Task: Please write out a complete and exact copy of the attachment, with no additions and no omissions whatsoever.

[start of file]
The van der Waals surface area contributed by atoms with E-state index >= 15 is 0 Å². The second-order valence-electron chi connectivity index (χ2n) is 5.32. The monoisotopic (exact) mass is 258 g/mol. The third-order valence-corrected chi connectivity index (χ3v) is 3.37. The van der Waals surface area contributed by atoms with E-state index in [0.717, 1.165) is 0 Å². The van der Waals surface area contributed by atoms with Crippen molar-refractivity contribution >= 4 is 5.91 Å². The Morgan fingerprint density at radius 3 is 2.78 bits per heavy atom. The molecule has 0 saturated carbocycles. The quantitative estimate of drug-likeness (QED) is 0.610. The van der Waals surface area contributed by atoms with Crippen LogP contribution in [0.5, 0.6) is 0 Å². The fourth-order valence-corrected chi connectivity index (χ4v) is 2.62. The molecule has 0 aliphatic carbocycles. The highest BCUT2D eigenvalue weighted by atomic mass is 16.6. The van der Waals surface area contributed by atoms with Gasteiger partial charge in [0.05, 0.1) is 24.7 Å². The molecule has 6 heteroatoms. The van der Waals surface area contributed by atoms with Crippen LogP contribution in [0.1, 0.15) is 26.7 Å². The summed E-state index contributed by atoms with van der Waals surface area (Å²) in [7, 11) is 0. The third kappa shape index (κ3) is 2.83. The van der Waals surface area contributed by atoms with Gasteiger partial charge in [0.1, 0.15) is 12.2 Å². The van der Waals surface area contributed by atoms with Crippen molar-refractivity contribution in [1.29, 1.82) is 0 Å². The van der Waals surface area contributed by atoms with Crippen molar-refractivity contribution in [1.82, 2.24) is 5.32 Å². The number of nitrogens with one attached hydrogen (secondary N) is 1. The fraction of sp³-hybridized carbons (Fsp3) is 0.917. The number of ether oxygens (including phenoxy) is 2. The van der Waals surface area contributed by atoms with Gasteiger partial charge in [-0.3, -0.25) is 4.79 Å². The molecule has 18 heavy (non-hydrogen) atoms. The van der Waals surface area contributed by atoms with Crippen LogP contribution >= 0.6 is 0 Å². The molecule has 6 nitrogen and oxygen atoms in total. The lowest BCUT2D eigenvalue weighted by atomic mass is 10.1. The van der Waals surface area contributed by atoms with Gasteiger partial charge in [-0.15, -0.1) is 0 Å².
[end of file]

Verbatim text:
The van der Waals surface area contributed by atoms with E-state index >= 15 is 0 Å². The second-order valence-electron chi connectivity index (χ2n) is 5.32. The monoisotopic (exact) mass is 258 g/mol. The third-order valence-corrected chi connectivity index (χ3v) is 3.37. The van der Waals surface area contributed by atoms with E-state index in [0.717, 1.165) is 0 Å². The van der Waals surface area contributed by atoms with Crippen molar-refractivity contribution >= 4 is 5.91 Å². The Morgan fingerprint density at radius 3 is 2.78 bits per heavy atom. The molecule has 0 saturated carbocycles. The quantitative estimate of drug-likeness (QED) is 0.610. The van der Waals surface area contributed by atoms with Crippen LogP contribution in [0.5, 0.6) is 0 Å². The fourth-order valence-corrected chi connectivity index (χ4v) is 2.62. The molecule has 0 aliphatic carbocycles. The highest BCUT2D eigenvalue weighted by atomic mass is 16.6. The van der Waals surface area contributed by atoms with Gasteiger partial charge in [0.05, 0.1) is 24.7 Å². The molecule has 6 heteroatoms. The van der Waals surface area contributed by atoms with Crippen LogP contribution in [0.1, 0.15) is 26.7 Å². The summed E-state index contributed by atoms with van der Waals surface area (Å²) in [7, 11) is 0. The third kappa shape index (κ3) is 2.83. The van der Waals surface area contributed by atoms with Gasteiger partial charge in [0.1, 0.15) is 12.2 Å². The van der Waals surface area contributed by atoms with Crippen molar-refractivity contribution in [1.29, 1.82) is 0 Å². The van der Waals surface area contributed by atoms with Crippen molar-refractivity contribution in [1.82, 2.24) is 5.32 Å². The number of nitrogens with one attached hydrogen (secondary N) is 1. The fraction of sp³-hybridized carbons (Fsp3) is 0.917. The number of ether oxygens (including phenoxy) is 2. The van der Waals surface area contributed by atoms with Gasteiger partial charge in [-0.3, -0.25) is 4.79 Å². The molecule has 18 heavy (non-hydrogen) atoms. The van der Waals surface area contributed by atoms with Crippen LogP contribution >= 0.6 is 0 Å². The molecule has 6 nitrogen and oxygen atoms in total. The lowest BCUT2D eigenvalue weighted by atomic mass is 10.1. The van der Waals surface area contributed by atoms with Gasteiger partial charge in [-0.15, -0.1) is 0 Å².